US economic growth slowed unexpectedly to an annualised rate of 2.6% in the last three months of 2017, the Commerce Department said on Friday.
Economists had expected the rate to be 3% – the same as the three months to September.
A surge in imports was blamed for the slowdown, which meant growth for 2017 came in at 2.3%.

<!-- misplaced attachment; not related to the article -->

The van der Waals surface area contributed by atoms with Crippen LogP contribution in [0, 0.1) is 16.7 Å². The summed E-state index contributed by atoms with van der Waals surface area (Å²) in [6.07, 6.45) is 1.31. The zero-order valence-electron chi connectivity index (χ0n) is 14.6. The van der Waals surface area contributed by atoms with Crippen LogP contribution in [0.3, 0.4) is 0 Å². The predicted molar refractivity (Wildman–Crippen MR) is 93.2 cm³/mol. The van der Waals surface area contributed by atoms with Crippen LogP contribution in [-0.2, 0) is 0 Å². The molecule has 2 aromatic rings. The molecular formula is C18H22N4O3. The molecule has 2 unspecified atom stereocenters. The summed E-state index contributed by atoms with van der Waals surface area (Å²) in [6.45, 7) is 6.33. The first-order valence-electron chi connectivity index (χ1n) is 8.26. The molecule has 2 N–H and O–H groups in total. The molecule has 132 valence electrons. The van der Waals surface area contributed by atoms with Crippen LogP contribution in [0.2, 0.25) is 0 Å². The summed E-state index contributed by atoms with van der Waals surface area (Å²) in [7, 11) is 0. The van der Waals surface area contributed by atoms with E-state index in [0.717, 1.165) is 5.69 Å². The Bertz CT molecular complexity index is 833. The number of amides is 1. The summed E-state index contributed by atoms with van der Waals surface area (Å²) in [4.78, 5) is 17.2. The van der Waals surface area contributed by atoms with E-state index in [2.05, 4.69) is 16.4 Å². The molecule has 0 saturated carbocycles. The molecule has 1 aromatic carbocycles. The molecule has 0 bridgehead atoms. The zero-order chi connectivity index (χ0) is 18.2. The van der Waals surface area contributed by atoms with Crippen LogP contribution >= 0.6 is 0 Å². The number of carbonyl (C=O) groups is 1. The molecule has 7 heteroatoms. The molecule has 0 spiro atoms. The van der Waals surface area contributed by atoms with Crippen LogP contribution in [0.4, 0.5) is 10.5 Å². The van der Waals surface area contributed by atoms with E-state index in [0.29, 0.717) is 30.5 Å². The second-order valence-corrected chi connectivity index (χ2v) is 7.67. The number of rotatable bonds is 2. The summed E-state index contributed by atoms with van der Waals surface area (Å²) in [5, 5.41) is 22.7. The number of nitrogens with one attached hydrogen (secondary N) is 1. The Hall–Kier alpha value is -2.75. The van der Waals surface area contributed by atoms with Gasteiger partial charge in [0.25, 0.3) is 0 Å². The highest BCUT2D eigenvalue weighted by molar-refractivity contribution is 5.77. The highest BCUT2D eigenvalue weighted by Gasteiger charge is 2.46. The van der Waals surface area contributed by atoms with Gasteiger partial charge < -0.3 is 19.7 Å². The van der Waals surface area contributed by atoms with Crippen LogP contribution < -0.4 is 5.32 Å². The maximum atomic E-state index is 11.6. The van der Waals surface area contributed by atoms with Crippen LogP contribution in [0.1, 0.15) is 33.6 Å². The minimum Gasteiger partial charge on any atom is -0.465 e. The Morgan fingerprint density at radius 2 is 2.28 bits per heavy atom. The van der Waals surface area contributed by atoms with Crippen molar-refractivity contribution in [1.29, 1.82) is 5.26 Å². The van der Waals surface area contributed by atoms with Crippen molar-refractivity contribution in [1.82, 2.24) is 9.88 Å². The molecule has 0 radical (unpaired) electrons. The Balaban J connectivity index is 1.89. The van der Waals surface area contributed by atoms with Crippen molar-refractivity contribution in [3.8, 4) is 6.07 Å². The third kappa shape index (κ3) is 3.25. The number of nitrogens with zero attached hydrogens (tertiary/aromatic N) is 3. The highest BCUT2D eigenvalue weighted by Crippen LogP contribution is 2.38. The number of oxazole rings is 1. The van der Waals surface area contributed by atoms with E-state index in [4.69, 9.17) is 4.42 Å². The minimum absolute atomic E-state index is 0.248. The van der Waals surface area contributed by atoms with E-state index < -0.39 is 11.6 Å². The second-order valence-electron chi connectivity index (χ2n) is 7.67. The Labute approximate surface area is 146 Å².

That was better than the 1.5% posted in 2016, but well short of President Donald Trump’s 3% target.
Imports surged by 13.9% in the quarter – the fastest pace since the third quarter of 2010 – offsetting a rise in exports.
As a result, trade sliced off 1.1 percentage points from GDP growth in the three months.
Despite the slowdown, economists expect the US economy to expand by 3% this year, spurred by the weak dollar, rising oil prices and a strong global economy.